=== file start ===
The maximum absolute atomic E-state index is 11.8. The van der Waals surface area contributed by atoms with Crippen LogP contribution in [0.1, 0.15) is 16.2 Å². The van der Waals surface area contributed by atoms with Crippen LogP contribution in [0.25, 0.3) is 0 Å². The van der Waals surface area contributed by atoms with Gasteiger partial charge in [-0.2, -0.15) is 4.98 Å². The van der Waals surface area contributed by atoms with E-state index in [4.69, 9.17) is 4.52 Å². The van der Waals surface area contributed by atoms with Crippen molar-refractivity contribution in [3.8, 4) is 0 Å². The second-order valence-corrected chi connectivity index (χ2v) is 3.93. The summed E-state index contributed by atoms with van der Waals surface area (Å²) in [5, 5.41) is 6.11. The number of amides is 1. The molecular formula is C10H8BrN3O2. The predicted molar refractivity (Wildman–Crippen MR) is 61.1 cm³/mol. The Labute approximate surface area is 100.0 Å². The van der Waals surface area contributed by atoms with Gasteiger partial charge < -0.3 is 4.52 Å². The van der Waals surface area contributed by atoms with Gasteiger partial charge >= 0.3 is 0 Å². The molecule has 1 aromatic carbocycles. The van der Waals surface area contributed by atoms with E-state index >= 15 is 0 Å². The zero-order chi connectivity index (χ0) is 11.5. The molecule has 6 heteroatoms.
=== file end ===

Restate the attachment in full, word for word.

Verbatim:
The maximum absolute atomic E-state index is 11.8. The van der Waals surface area contributed by atoms with Crippen LogP contribution in [0.1, 0.15) is 16.2 Å². The van der Waals surface area contributed by atoms with Crippen LogP contribution in [0.25, 0.3) is 0 Å². The van der Waals surface area contributed by atoms with Gasteiger partial charge in [-0.2, -0.15) is 4.98 Å². The van der Waals surface area contributed by atoms with E-state index in [4.69, 9.17) is 4.52 Å². The van der Waals surface area contributed by atoms with Crippen molar-refractivity contribution in [3.8, 4) is 0 Å². The second-order valence-corrected chi connectivity index (χ2v) is 3.93. The summed E-state index contributed by atoms with van der Waals surface area (Å²) in [5, 5.41) is 6.11. The number of amides is 1. The molecular formula is C10H8BrN3O2. The predicted molar refractivity (Wildman–Crippen MR) is 61.1 cm³/mol. The Labute approximate surface area is 100.0 Å². The van der Waals surface area contributed by atoms with Gasteiger partial charge < -0.3 is 4.52 Å². The van der Waals surface area contributed by atoms with Gasteiger partial charge >= 0.3 is 0 Å². The molecule has 1 aromatic carbocycles. The van der Waals surface area contributed by atoms with E-state index >= 15 is 0 Å². The zero-order chi connectivity index (χ0) is 11.5. The molecule has 6 heteroatoms.